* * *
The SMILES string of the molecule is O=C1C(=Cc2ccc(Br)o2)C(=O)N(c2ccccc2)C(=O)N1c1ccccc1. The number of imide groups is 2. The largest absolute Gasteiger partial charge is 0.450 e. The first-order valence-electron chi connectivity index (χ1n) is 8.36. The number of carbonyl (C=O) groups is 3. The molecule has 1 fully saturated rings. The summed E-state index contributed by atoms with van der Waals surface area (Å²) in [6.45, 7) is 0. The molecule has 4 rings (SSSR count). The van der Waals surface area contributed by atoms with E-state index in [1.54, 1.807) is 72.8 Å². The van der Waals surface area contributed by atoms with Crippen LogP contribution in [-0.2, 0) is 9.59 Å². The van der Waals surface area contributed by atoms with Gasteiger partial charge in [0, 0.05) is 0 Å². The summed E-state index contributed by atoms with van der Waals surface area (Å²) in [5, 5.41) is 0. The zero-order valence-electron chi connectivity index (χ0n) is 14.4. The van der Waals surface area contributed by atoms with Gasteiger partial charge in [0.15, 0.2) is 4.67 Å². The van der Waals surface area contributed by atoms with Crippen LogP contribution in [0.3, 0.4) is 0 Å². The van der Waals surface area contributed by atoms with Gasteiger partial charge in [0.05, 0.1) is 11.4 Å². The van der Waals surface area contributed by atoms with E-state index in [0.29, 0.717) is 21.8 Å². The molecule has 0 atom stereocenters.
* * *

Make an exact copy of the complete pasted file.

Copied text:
The SMILES string of the molecule is O=C1C(=Cc2ccc(Br)o2)C(=O)N(c2ccccc2)C(=O)N1c1ccccc1. The number of imide groups is 2. The largest absolute Gasteiger partial charge is 0.450 e. The first-order valence-electron chi connectivity index (χ1n) is 8.36. The number of carbonyl (C=O) groups is 3. The molecule has 1 fully saturated rings. The summed E-state index contributed by atoms with van der Waals surface area (Å²) in [6.45, 7) is 0. The molecule has 4 rings (SSSR count). The van der Waals surface area contributed by atoms with E-state index in [1.54, 1.807) is 72.8 Å². The van der Waals surface area contributed by atoms with Crippen LogP contribution in [-0.2, 0) is 9.59 Å². The van der Waals surface area contributed by atoms with Gasteiger partial charge in [0, 0.05) is 0 Å². The summed E-state index contributed by atoms with van der Waals surface area (Å²) in [5, 5.41) is 0. The zero-order valence-electron chi connectivity index (χ0n) is 14.4. The van der Waals surface area contributed by atoms with Gasteiger partial charge in [0.15, 0.2) is 4.67 Å². The van der Waals surface area contributed by atoms with Crippen LogP contribution in [0.3, 0.4) is 0 Å². The van der Waals surface area contributed by atoms with Gasteiger partial charge in [0.05, 0.1) is 11.4 Å². The van der Waals surface area contributed by atoms with E-state index in [0.29, 0.717) is 21.8 Å². The molecule has 0 atom stereocenters.